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Presenting Egeværk - Woodwork engrained with Wonder

11th November 2021

Presenting Egeværk - Woodwork engrained with Wonder
Presenting Egeværk - Woodwork engrained with Wonder

Egeværk
(“oak-work” in Danish) was started in 2011 by Mette Bentzen and Lasse Kristensen. Partners in life as well as in their work, Egeværk came to fruition to become their shared ‘laboratory’, a space to experiment, research and develop new expressions and techniques for working with wood. Although their name has a bias towards their shared love of oak, which has immense historical connections to where they are based, they do work with a wide variety of woods.



Above: Mette Bentzen and Lasse Kristensen

Every Egeværk piece is created from many lengthy processes yet begins with an initial ”friendly quarrel” between Bentzen and Kristensen. Inspiration from nature is first translated through joint sketching. Initial ideas are developed further through exploring the unique beauty of a given piece of wood.

Bentzen is the primary decision-maker in the beginning of the tangible process of creating the piece. Extremely knowledgeable of the characteristics of different types of wood, Bentzen makes sure that the construction of the piece supports the creative vision intended for it. Every fibre of the wood is taken into consideration before a plank is cut into smaller pieces and then carefully assembled. Kristensen does most of the hand-shaping.


Above: working on forms, shapes and ideas

Even though the process progresses in a linear fashion from inspiration to sketching, construction to hand-shaping, both makers agree that the real magic does not happen if they do not allow the wood to help shape the finished piece, for it to have its own ‘voice’. They also agree that even though they sometimes amiably quarrel in the process, they always speak nicely to the wood.

Their Flow Series are the result of the ultimate collaboration between the artists and their material. Working in unison, Bentzen and Kristensen carefully examine each piece before commencing. The final artworks are a physical manifestation of the 'flow' of ideas between themselves and their medium. Appearing to bewitch their timber, soft, fluid and twisting lines, mimic cascading silk, yet unlike elusive ideas that can escape our thoughts, these beguiling forms are held captive in their ephemeral moment, each engrained with a twinkling detail of 24ct fine gold.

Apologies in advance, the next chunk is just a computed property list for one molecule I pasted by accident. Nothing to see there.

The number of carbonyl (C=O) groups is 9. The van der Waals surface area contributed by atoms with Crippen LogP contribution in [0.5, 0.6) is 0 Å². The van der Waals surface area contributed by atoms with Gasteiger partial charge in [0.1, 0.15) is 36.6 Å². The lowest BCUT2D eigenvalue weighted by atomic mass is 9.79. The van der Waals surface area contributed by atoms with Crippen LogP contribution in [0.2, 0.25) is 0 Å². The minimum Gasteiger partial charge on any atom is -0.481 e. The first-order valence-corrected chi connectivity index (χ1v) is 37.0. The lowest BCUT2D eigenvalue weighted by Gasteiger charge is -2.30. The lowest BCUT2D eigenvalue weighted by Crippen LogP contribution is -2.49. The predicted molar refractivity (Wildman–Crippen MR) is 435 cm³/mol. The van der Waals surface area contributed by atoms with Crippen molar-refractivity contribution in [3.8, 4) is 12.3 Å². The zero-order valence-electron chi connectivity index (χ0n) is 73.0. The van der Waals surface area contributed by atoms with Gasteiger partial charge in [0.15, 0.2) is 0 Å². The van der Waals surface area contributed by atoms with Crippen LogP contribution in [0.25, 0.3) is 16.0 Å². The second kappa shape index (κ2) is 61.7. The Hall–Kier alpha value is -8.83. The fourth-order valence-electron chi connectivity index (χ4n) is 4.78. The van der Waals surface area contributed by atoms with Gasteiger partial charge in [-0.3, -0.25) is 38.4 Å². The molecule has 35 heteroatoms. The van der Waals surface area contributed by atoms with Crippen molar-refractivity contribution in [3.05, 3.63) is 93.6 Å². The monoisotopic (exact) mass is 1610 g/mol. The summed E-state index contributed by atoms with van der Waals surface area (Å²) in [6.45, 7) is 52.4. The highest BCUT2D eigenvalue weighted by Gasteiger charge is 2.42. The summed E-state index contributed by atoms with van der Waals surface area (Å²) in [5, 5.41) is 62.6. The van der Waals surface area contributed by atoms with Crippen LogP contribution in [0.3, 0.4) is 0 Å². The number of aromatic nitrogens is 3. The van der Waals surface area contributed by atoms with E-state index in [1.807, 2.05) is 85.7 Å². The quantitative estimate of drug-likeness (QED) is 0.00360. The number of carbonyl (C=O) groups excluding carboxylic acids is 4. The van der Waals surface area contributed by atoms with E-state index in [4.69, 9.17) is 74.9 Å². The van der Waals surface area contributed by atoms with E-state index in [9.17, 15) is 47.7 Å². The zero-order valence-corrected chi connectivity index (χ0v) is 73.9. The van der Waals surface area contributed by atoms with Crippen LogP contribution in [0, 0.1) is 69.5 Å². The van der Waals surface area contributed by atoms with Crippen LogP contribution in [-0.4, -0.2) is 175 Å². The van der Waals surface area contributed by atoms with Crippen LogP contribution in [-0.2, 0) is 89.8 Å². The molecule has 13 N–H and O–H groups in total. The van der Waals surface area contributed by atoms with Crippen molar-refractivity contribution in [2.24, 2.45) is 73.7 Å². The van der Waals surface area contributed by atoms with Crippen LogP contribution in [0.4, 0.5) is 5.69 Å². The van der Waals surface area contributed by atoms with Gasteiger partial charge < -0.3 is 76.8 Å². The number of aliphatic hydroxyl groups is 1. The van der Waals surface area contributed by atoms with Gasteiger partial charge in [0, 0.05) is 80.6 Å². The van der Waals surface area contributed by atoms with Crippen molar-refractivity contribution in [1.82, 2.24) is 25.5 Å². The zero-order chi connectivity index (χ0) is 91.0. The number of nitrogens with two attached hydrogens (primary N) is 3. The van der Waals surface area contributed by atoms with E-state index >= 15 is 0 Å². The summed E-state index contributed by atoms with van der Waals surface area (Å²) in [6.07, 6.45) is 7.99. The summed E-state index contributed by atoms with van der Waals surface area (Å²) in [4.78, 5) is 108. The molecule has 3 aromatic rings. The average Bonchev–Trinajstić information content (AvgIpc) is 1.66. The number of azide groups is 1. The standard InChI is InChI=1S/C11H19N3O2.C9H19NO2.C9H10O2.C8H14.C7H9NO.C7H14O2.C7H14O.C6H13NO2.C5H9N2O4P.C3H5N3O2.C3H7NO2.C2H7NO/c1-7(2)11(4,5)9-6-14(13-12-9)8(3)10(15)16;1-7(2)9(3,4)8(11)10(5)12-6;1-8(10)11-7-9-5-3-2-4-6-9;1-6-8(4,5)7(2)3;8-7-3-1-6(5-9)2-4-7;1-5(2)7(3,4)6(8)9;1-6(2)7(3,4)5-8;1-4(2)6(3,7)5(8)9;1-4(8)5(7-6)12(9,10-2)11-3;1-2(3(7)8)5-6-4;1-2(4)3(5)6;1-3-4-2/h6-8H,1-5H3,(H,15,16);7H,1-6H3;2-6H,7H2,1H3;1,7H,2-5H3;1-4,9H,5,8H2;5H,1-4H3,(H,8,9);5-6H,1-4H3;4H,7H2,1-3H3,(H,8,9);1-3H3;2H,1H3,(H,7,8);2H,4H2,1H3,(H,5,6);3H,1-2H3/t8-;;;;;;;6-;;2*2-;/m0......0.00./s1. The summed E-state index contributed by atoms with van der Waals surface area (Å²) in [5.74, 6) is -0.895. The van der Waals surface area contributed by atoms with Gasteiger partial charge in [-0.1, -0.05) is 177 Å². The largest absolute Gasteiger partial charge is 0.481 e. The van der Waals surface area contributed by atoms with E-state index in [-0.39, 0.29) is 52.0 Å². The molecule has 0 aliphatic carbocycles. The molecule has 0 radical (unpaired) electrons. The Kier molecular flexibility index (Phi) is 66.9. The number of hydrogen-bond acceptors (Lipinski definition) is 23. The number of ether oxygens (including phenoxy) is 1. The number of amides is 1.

In the artist's own words;

"Waves are in perpetual flow; one moment water, the next a forceful movement and a particular shape. Night flows into day and day flows into night. The tide ebbs and goes out. Plants flow through the circle of life as do human beings. Meticulous timekeeping comes up short.

The Flow sculptures are playful explorations of shapes and movements with no beginnings and no ends. Waves, clouds, the shape of tornadoes. Birds’ wings. Fleeting – yet monumental – moments of great beauty captured through wood.

The process of making them is also marked by flow. No boundaries between maker and object, making and material. A particular kind of happiness. The world as it also is. Flowalicious"



Above: shaping the wood

Kristensen and Bentzen both trained at the esteemed PP Furniture; a Danish joinery - established in 1953 - which is famous for its large portfolio of modern Danish furniture. The years at PP Furniture made Bentzen and Kristensen true experts in the renowned ‘Wegner’ pieces. The certificates of completed apprenticeship were in both cases accompanied by silver medals (the highest Danish guild honour of a craftsman; only God is eligible for gold).

After graduation, Kristensen went on to win the Danish as well as the Nordic championship in cabinetmaking; resulting in him also representing Denmark in the World Cup in Japan. In connection with the World Cup, Kristensen received the Mærsk grant and the Poul & Gurli Madsen’s grant, and the two grants were presented by Her Majesty the Queen Margrethe II of Denmark. They supported Kristensen in his travels and studies whilst in Japan at Hinoki Kogei with Tadanori Tozawa.

Bentzen chose cabinetmaking after studies at Copenhagen Art School, and left a successful career as a multi-media designer for her apprenticeship at PP Furniture. It was a three-year-long round-the-world sail that drew her to the world of fine woodwork.


Above: Lasse Kristensen 

Egeværk have exhibited extensively in Europe and the USA and have received many awards;

Joint | Honorary Grant 2021- The Peter, Ingrid and Ralph Hernoe Non-profit Foundation | Danish Design Award 2020 – Best Arts & Craft, Denmark | The Carpentry Award 2019, Denmark | Collectors’ Choice Award 2019, USA

Mette Bentzen | Guild silver medal* 

Lasse Kristensen | Guild silver medal * | Winner, DK Skills, cabinetmaker, 2006 | Nordic Skills, cabinetmaker, 2006 | Participant World Skills, cabinetmaker, 2007

(*the highest honour of the Danish guild system, only God deserves gold)

Further artworks


Above: Shaping and sanding


Above: 24ct fine gold inlay

Finished artwork | Flow Petit No 9 | Created from Wengé sourced from Africa - Congo and Cameroon - (wood, FSC* certified) with an inlay of 24ct fine gold and gold plated stainless steel foot. Signed on the base.